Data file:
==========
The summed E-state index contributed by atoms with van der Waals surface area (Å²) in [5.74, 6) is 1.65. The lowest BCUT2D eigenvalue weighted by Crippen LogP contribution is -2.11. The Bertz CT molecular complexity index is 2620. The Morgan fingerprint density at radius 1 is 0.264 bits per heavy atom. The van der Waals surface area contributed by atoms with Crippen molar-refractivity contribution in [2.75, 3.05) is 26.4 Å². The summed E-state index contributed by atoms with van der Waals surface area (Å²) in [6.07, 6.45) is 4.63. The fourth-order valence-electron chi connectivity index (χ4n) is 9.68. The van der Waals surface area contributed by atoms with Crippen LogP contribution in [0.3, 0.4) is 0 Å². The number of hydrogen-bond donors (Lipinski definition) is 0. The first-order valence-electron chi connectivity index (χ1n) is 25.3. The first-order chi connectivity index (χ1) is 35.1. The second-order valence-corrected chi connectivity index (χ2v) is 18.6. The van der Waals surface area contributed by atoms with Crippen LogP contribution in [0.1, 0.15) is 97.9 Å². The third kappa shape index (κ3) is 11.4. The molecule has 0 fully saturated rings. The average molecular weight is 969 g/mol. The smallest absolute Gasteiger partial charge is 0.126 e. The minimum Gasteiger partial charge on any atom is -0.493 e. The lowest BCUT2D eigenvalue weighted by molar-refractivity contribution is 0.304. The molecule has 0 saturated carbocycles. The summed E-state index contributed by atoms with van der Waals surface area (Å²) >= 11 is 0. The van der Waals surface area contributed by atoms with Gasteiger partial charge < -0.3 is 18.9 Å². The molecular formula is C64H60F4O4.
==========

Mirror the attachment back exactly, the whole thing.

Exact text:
The summed E-state index contributed by atoms with van der Waals surface area (Å²) in [5.74, 6) is 1.65. The lowest BCUT2D eigenvalue weighted by Crippen LogP contribution is -2.11. The Bertz CT molecular complexity index is 2620. The Morgan fingerprint density at radius 1 is 0.264 bits per heavy atom. The van der Waals surface area contributed by atoms with Crippen molar-refractivity contribution in [2.75, 3.05) is 26.4 Å². The summed E-state index contributed by atoms with van der Waals surface area (Å²) in [6.07, 6.45) is 4.63. The fourth-order valence-electron chi connectivity index (χ4n) is 9.68. The van der Waals surface area contributed by atoms with Crippen LogP contribution in [0.3, 0.4) is 0 Å². The number of hydrogen-bond donors (Lipinski definition) is 0. The first-order valence-electron chi connectivity index (χ1n) is 25.3. The first-order chi connectivity index (χ1) is 35.1. The second-order valence-corrected chi connectivity index (χ2v) is 18.6. The van der Waals surface area contributed by atoms with Crippen LogP contribution in [0.1, 0.15) is 97.9 Å². The third kappa shape index (κ3) is 11.4. The molecule has 0 fully saturated rings. The average molecular weight is 969 g/mol. The smallest absolute Gasteiger partial charge is 0.126 e. The minimum Gasteiger partial charge on any atom is -0.493 e. The lowest BCUT2D eigenvalue weighted by molar-refractivity contribution is 0.304. The molecule has 0 saturated carbocycles. The summed E-state index contributed by atoms with van der Waals surface area (Å²) >= 11 is 0. The van der Waals surface area contributed by atoms with Gasteiger partial charge < -0.3 is 18.9 Å². The molecular formula is C64H60F4O4.